Caged Canaries Give Way to a Haunting Narrative in Enrique Martínez Celaya’s L.A. Exhibition
The great 19th century philosopher Arthur Schopenhauer’s book The World as Will and Representation can be read as a sort of artistic treatise. The book takes the position that humanity is driven by a dissatisfied will. It’s an idea that isn’t unique to artists, but can certainly be applied to them.
Cuban-born, Los Angeles-based artist Enrique Martínez Celaya is known for his figurative, and often narrative, paintings and sculptures. Over four solo shows at L.A. Louver, he has created ambitious representative works that tackle a hornet’s nest of thoughts, through which he works on a daily basis in his studio. Scraps of paper fill up with notes, ideas, and concepts, which the artist then translates into lush canvases and installations. Martínez Celaya’s creation is driven by the will to fill canvases, build, and craft sculptures.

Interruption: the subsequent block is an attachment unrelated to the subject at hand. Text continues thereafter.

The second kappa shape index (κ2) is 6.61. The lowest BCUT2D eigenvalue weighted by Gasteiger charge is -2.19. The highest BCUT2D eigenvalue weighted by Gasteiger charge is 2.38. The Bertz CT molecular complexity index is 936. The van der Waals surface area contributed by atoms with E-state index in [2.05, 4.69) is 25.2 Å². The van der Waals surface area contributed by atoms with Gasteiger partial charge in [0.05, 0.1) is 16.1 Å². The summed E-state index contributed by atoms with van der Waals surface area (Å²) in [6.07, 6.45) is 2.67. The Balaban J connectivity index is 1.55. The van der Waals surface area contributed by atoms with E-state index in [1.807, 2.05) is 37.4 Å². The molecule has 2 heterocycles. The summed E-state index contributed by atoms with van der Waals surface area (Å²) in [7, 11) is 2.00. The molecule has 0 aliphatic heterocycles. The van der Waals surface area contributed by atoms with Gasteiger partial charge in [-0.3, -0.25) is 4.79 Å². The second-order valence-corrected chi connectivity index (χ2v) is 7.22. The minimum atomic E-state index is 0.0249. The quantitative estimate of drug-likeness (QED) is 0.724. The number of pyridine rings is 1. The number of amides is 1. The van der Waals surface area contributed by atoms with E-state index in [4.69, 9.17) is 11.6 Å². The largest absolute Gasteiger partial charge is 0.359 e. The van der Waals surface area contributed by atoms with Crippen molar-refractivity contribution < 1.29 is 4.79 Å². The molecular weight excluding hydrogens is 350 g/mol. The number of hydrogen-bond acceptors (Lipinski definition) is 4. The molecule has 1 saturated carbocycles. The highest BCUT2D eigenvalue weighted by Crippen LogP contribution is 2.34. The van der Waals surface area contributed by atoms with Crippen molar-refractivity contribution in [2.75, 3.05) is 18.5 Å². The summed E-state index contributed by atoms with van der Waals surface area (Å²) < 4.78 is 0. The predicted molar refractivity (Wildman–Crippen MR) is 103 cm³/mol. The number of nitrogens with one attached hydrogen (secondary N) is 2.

Martínez Celaya’s new show, “Enrique Martínez Celaya: Lone Star,” points to Schopenhauer as a guiding force within the work. Two separate paintings depict the philosopher’s childhood home, while the same form shows up again in one of the show’s two installations as a sculpted birdcage with a live canary fluttering about inside.
The other of the installations also features a birdcage, this one with a life size bronze sculpture of a boy inside that the birds may perch upon. This boy returns as a motif in other paintings. In one, he naps, using a stingray as a pillow. In another, the boy hangs from a tree branch.
In these paintings, a poetic sort of story starts to form—a tale of innocence and melancholy—that emits from the paintings to the viewer. But the story never really comes into focus, insofar as the signifiers never connect in a literal way. In this, “Lone Star” becomes a mysterious world of environments and scenes that haunt and bewilder as much as they are satisfyingly beautiful.
“Enrique Martínez Celaya: Lone Star” is on view at L.A. Louver, Apr. 9 – May 16, 2015.